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  • Status: On display (loan from Canada Aviation and Space Museum)
  • Airworthiness: Static display
  • Type: Fighter
  • Built: 1945
  • Serial Number: RAF TE214
  • Construction Number: CBAF IX 442
  • Current Markings: RAF TE214
  • Length: 31 ft 4 in
  • Wingspan: 32 ft 7 in
  • Power: 1,720 hp
  • Engine: 1 x Packard Merlin 266
  • Maximum Speed: 405 mph
  • Cruising Speed: 300 mph
  • Service Ceiling: 42,500 ft
  • Range: 450 miles



Aircraft Description

Reginald Mitchell designed the Spitfire in 1935 and the prototype made its first flight from Southampton, UK in March 1936. The British Air Ministry placed an initial order for 300 Spitfires three months later, however due to production problems the first Spitfires did not enter RAF service until October 1938.

Nine RAF Spitfire squadrons were operational in September 1939 and they were reserved for the defence of Great Britain. The first large clash with German fighters occurred over Dunkirk in late May 1940, where the Spitfire acquitted itself well. During the Battle of Britain in 1940, the Spitfire targeted the high flying fighters, while the Hurricane dealt with the slower bombers and by the end of September 1940, the Luftwaffe was handed its first defeat. Fourteen Canadian pilots flew RAF Spitfires in this battle.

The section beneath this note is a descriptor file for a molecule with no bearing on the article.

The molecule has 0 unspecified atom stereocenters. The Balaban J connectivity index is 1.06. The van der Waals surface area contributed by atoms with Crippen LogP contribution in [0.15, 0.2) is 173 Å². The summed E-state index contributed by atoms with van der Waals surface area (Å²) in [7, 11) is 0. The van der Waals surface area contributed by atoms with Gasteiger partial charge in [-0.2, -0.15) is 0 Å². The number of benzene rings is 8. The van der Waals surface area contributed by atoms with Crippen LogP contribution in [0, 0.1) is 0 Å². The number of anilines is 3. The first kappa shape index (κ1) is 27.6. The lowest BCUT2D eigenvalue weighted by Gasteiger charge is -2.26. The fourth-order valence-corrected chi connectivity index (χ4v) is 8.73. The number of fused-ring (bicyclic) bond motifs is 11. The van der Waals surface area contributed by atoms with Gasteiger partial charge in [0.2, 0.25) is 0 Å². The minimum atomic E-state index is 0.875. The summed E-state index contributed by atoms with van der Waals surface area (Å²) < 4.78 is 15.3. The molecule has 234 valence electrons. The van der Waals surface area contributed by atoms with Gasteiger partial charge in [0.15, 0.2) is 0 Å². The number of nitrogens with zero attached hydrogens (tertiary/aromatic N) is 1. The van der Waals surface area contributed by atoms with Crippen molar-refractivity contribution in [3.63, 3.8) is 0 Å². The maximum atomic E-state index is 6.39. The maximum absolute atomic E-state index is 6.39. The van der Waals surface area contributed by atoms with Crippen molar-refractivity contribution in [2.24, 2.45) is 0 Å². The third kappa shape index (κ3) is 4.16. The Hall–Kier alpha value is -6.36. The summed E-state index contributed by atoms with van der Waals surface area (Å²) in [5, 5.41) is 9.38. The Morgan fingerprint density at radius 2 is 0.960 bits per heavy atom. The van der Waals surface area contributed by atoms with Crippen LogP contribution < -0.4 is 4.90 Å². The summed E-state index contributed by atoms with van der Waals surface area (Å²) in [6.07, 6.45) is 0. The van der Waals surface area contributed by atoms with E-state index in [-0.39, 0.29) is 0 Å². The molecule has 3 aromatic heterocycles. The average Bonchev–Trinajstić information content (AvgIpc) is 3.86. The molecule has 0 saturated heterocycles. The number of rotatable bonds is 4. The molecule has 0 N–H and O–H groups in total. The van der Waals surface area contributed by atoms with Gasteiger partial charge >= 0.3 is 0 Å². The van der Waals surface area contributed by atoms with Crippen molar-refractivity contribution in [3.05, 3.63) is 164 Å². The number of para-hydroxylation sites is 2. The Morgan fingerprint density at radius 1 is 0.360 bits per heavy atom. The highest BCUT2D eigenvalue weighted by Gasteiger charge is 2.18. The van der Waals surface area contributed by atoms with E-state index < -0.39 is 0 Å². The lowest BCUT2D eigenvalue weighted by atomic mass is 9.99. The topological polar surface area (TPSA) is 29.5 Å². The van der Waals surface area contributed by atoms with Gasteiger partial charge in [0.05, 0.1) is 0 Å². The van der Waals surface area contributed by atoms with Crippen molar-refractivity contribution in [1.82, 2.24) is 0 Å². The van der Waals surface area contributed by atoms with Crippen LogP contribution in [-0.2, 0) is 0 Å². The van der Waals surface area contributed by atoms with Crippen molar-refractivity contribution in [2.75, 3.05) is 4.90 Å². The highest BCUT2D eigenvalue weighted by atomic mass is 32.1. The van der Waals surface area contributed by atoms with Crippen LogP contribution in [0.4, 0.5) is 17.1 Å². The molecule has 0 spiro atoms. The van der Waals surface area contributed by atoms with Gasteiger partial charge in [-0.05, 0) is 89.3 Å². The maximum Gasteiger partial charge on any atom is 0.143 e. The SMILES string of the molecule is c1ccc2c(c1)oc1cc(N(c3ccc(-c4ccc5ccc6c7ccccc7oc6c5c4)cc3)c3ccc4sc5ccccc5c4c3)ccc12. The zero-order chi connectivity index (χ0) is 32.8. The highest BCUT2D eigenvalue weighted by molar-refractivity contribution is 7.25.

In the spring of 1942, the defence of Malta became critical, so RAF No. 249 Squadron, equipped with Spitfires was dispatched there. Several Canadians flew with the squadron, the most famous being “Buzz” Beurling, who shot down 24 enemy aircraft over Malta, between June and October 1942.

Spitfires served on many of the Second World War battle fronts, including North Africa, Italy, Normandy, North West Europe, South East Asia, and Australia. Of special note were the eleven RCAF Spitfire squadrons that provided air cover for the D-Day landings in June 1944 and supported the Allied advance across North West Europe and into Germany in 1945.

In 1941, a version of the Spitfire was developed for the Royal Navy called the Seafire. Eventually, over 2,000 Seafires equipped Fleet Air Arm squadrons aboard British aircraft carriers during the war. Following the war, Seafire XVs were operated by Royal Canadian Navy between 1946 and 1954.

From July 1938 to March 1949, 20,351 Spitfires were manufactured, together with another 2,406 Seafires for a total of 22,757 aircraft. Besides the RAF, the RCAF and other Commonwealth Air Forces, the Spitfire served with the air forces of eleven other nations.

The Spitfire Mk. XVIe at the Canadian Warplane Heritage Museum was built by Vickers at Castle Bromwich, UK, in 1945. It flew post war with RAF No. 203 Advanced Flying School, until it was damaged in an accident. The British Air Ministry gave it to the RCAF in 1960, who transferred it to the Canada Aviation and Space Museum, Ottawa, in 1966. The Spitfire displays the markings of No. 416, “City of Oshawa” Squadron, one of eleven RCAF squadrons that fought over North West Europe in 1944-5. It is on loan from the Ottawa Museum.

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Canadian Warplane Heritage is a registered Canadian charity (No. 10686 8599 RR0001)

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